PART II— IRC Contraception Changemakers
There is perhaps nothing more disempowering than a humanitarian crisis. Whether overnight or over months, citizens become outsiders, towns become targets, families leave everything and everyone they’ve ever known with as little as the clothes on their backs. 65 million people — the largest number since the Second World War — endure exactly that today.
Even after escaping violence, women and girls in crisis settings continue to face threats to their lives — lacking access to essential services and facing the dire, and often fatal, consequences as a result. That’s why family planning is, and remains, one of the most transformative interventions in humanitarian assistance, making the difference between surviving and thriving, life and death, for millions of women around the world. Despite an overwhelming need, it also remains one of the biggest gaps in humanitarian response.
The IRC is dedicated to helping women and girls survive and take control of their lives from the earliest stages of crisis through recovery, recognizing the unique vulnerability of women and girls in wars without law, crises without end. Most of all, the IRC’s experience has demonstrated that women and girls in the most hostile and remote places in the world want access to reproductive health services — and will use them overwhelmingly when they are available.
As the second part of our two-part series on contraceptive access, here are some IRC changemakers around the world helping women and girls realize their rights — to survive, to recover, and to gain control of their futures.
Dr. Cynthia Maung
A Burmese refugee, Dr. Cynthia founded the Mae Tao Clinic — the only source of adequate healthcare, including family planning, thirty years ago on the Thai-Burma border. Today, the clinic serves 150,000 displaced patients a year. She recalls why she created the clinic thirty years ago, in the midst of the world’s longest-running civil war.
I will never forget the first delivery I saw in the jungle.
Fighting was fierce between the Karen people and the Burmese military, people were running away all around us — it was 1991. It was late at night, and someone came to fetch me, telling me a woman was giving birth between the trees. I had never seen a delivery outside a home or a hospital at the time. She was a young woman, leaning against a huge tree trunk, screaming in the dark — with an older lady helping her give birth, bare hands and no instruments, with the shaking beam of a flashlight held above her head. She on the other hand was silent, ignoring the panicked voices of those around her — I wasn’t even sure how well she could see. By the time we arrived there, the baby was already on its way, and I was shocked.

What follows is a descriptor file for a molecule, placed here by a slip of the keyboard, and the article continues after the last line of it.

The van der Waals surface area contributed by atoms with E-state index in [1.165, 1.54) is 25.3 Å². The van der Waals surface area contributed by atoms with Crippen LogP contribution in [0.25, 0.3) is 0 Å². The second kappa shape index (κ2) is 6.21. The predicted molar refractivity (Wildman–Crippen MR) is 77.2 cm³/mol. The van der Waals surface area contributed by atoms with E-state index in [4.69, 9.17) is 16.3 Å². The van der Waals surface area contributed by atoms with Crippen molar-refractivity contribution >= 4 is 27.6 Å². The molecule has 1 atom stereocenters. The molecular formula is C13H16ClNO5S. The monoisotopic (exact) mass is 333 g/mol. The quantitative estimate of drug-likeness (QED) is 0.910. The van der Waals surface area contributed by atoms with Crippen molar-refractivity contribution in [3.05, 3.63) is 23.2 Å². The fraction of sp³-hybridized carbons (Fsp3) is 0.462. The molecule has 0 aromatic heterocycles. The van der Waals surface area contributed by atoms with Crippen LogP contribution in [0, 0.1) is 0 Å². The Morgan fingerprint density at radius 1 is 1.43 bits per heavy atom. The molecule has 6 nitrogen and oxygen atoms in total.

That’s when I realized how much we needed to do for women’s health there, in this war zone.
Dr. Jessica Kakesa
A native of Goma, North Kivu, Dr. Jessica grew up witnessing waves of displacement and the extreme vulnerability of women and girls in this corner of the DRC. Today, she leads efforts as Reproductive Health Coordinator in expanding free access to comprehensive contraception, safeguarding both the health and independence of women in a country so marred by gender inequality and violence.
I wasn’t initially interested in reproductive health. Then the civil wars started when I was young and I could see that those that suffered most were women and children. I didn’t live too far from the border, and I would stand on the side of the road watching Rwandan refugees come in, not able to cover their babies, giving birth along the road, or pregnant and just waiting.
I also saw this inequality in everyday life. I saw that women were marginalized and men had more advantages compared to them. As soon as I got the opportunity to work in reproductive health, I said yes. I realize that it’s nothing in comparison to the multitude of problems women and girls face — but at least, it’s a way for me to contribute to their fight. And it’s a battle worth fighting.